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A shopping mall becomes a truly green building. Millions have passed through the Galleria at Erieview in Cleveland, Ohio, sun glinting on its barrel-shaped glass roof. But it took a nurseryman's granddaughter to look up and think: This place looks like a giant greenhouse. Now Vicky Poole, the Galleria's marketing and events director, who worked on her grandpa's farm as a child, expects that by late spring or early summer, there will be fresh tomatoes for sale among the shops and galleries at the downtown Cleveland mall. Very fresh -- as in vine-grown in bags and troughs hanging from steel stair banisters and ceiling beams in the shopping center that stretches between East Ninth and East 12th streets.
"I said, 'That's our food court.' "
She was reminded of the picturesque glass rotunda in the Galleria's food court that she often curtains off for wedding receptions. Renting out party space is one of the ways Poole has found to make up for the Galleria's losing many of its retail businesses.
"It's not really a shopping mall anymore," she said about the complex that opened in 1987.
It wasn't long until Poole and Jack Hamilton, whose Artist Review Today magazine office and gallery are in the Galleria, teamed up to form Gardens Under Glass, their name for a project they call an "urban eco village."
This month, they were awarded a $30,000 start-up grant from Civic Innovation Lab.
Poole and Hamilton said the project is meant to be a bold statement about sustainability as well as a novel way to attract more people -- and their money -- to the mall.
"I know of no other urban garden in the country like this," said Hamilton about Gardens Under Glass. He hopes the project will grow every day.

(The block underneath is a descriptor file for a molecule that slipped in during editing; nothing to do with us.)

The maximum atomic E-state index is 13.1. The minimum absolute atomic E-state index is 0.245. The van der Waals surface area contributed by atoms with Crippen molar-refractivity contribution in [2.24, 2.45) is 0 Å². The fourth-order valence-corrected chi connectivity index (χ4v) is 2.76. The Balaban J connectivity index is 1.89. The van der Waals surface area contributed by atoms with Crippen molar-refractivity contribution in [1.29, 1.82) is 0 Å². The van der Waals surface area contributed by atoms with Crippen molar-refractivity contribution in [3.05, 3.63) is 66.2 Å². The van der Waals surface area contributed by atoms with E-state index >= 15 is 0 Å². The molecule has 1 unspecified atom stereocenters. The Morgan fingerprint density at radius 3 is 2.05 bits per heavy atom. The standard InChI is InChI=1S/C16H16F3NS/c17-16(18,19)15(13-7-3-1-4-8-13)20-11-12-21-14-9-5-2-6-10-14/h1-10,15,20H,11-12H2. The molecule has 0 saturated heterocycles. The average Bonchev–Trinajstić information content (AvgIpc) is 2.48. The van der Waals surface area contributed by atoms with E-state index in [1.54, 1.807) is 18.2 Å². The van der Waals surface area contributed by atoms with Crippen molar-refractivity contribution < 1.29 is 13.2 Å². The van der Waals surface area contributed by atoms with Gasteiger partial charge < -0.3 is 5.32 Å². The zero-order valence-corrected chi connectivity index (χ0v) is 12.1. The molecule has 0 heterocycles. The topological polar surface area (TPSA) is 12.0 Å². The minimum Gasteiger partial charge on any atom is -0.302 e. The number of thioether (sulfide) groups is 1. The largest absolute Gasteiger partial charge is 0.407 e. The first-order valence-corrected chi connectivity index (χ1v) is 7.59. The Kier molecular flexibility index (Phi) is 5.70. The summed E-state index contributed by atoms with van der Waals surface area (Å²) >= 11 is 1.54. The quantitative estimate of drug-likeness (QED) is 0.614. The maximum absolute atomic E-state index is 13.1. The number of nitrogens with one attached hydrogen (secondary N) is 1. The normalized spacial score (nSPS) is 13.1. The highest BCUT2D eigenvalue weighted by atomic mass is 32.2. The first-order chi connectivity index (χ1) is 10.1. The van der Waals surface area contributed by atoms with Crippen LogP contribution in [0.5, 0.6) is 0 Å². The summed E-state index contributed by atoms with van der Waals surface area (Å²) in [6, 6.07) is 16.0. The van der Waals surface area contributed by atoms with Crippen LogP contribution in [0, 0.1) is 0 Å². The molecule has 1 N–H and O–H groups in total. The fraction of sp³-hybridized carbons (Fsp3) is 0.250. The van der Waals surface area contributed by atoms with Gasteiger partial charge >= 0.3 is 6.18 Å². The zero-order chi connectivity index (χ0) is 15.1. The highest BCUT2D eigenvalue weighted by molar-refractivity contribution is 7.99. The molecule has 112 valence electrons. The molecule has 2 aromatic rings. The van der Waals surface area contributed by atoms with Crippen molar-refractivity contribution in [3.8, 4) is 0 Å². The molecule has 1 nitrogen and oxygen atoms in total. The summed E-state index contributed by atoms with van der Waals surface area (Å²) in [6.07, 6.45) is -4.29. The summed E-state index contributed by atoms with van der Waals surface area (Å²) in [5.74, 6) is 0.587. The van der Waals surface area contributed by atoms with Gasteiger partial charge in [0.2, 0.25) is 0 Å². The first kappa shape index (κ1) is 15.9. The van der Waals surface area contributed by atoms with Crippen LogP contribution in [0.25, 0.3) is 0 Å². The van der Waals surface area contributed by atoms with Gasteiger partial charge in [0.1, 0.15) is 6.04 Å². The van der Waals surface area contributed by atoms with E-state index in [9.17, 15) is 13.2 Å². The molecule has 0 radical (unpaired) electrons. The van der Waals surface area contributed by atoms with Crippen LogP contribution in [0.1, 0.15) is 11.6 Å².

Poole and Hamilton put in the first green stuff this week -- a 12-foot cart of lettuce and other greens near the Galleria's first-floor escalators.
Their aim is to start an education center and store in a former candy shop, invite sustainable-product makers to display and sell their items, and sell produce to restaurants and individuals.
They dream of hosting school groups and teams of volunteer urban gardeners eager to work beds of herbs and greens and vine systems raised hydroponically, aquaponically and in organic soils.
Their giant greenhouse idea has raised interest around town. On Thursday, Poole gave a presentation to the Cleveland chapter of the American Institute of Chemical Engineers, composed of professionals and students.
"One of the students came up to me after and said, 'Have you ever considered growing aereoponically?' " said Poole. "I invited him to come in and help me set up a system."
Because of Ohio's short growing season and the fact that the Galleria will not be heated to greenhouse temperatures, Poole is focusing on easily raised greens, herbs and tomatoes.
That is good news for Saravanan Chandrababu, manager of Sweetwater's Cafe Sausalito, a long-established Galleria restaurant. He sells a lot of salads at lunchtime.
"I'm very excited about the project," said Chandrababu, who has already given a list of the herbs the restaurant uses to Poole. He doesn't foresee replacing the five vendors from whom he now buys large orders with Gardens Under Glass' produce, which will be available only in small quantities at first. But he's interested in the novelty of mall-turned-greenhouse.
"We'll try it," Chandrababu said. "We'll advertise that it's fresh. Maybe that will bring more people to the Galleria."
Michele and Mark Bishop, who operate Urban Organics from their Brunswick farm, will soon provide Sweet Peet, an organic mulch, as well as organic soils to Gardens Under Glass.
Meanwhile, Poole, 57, and Hamilton, 44, have collected products from other such vendors to grow the plants they are purchasing with grant money.
"So far, we haven't had to pay for a thing," said Poole, who is also searching for a composting system that would take care of scraps from the food court.
Within two weeks, two portable 6-by-12-foot beds will be installed on the first floor of the Galleria, where passers-by will watch greens grow.
"We'll be propagating seeds for that this week," said Poole. By summer, she expects lush banister mountings of greens and tomatoes. "It will be beautiful."